Figure 3. Permittivity of MLG with respect to different Fermi energies. (a) The red, blue, black, green, and orange lines are corresponding to 0.1, 0.2, 0.3, 0.4, and 0.5 eV, respectively. (b) The normalized e-field enhancement and resonant frequency of the nanotip hybrid system depending on the Fermi energy of excited graphene. (c) Real and (d) imaginary parts of graphene permittivity with respect to the layers of FLG changing from 1 to 5 (
Figure 4. Simulation results of the electronic manipulation of near-field nanofocusing in a five-layer FLG-based tip structure. (a) The normalized e-field enhancement spectra with respect to different Fermi energies (The Fermi energy decreases with 0.1 eV step size from left to right). (b) The Fermi energy of FLG (black line) and the resonant wavelength (red line) are plotted as a function of the carrier concentration of FLG. The inset illustrates the calculated image of the localized e-field.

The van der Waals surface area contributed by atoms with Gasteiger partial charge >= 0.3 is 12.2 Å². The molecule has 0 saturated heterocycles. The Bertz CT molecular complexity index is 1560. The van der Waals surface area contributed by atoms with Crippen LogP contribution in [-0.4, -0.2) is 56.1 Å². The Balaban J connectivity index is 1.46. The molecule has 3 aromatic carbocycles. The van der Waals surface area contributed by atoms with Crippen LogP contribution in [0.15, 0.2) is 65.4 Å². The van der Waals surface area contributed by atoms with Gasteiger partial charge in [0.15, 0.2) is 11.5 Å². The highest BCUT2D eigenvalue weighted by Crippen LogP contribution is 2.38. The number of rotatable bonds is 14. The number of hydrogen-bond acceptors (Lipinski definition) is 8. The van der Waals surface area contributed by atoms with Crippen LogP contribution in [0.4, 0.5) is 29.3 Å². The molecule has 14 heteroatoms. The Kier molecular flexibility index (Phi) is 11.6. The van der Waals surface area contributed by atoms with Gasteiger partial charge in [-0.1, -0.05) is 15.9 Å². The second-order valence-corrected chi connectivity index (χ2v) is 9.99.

An increase in the number of carriers inside the FLG leads to the graphene being more metal-like due to the promoted Fermi energy. As a result, the increase of the carrier concentration of FLG leads to obvious blue shifts in the resonant wavelengths, which is in agreement with the charging effect in previous theoretical studies and experimental measurements. As reported, the carrier concentration can be tuned by means such as doping and femtosecond laser ionization, and those fundamental researches provide an important foundation for the electronic manipulation of LSPR for actively tuning near-field nanofocusing. The inset in Fig.
In conclusion, we have theoretically investigated the electronic manipulation of LSPR for actively tuning the spatially highly concentrated near-field nanofocusing in FLG-based hybrid nanotips. It is revealed that the introduction of multilayered graphene leads to not only the increase of tuning ranges in resonant peaks, but also the promoted e-field enhancement for nanofocusing. It shows that the maximal normalized e-field enhancement in the nanofocusing region of the five-layer FLG-based tip structure reaches up to 304.3 times in the THz band. The resonant wavelengths of the nanofocusing hotspot can be actively modified from 17.671 to 24.876 μm. The results are important for understanding graphene-based plasmonics hybridization and promoting a wide range applications of specific advanced near-field nanofocusing, such as near-field imaging, nanolithography, and photothermal nanosurgery.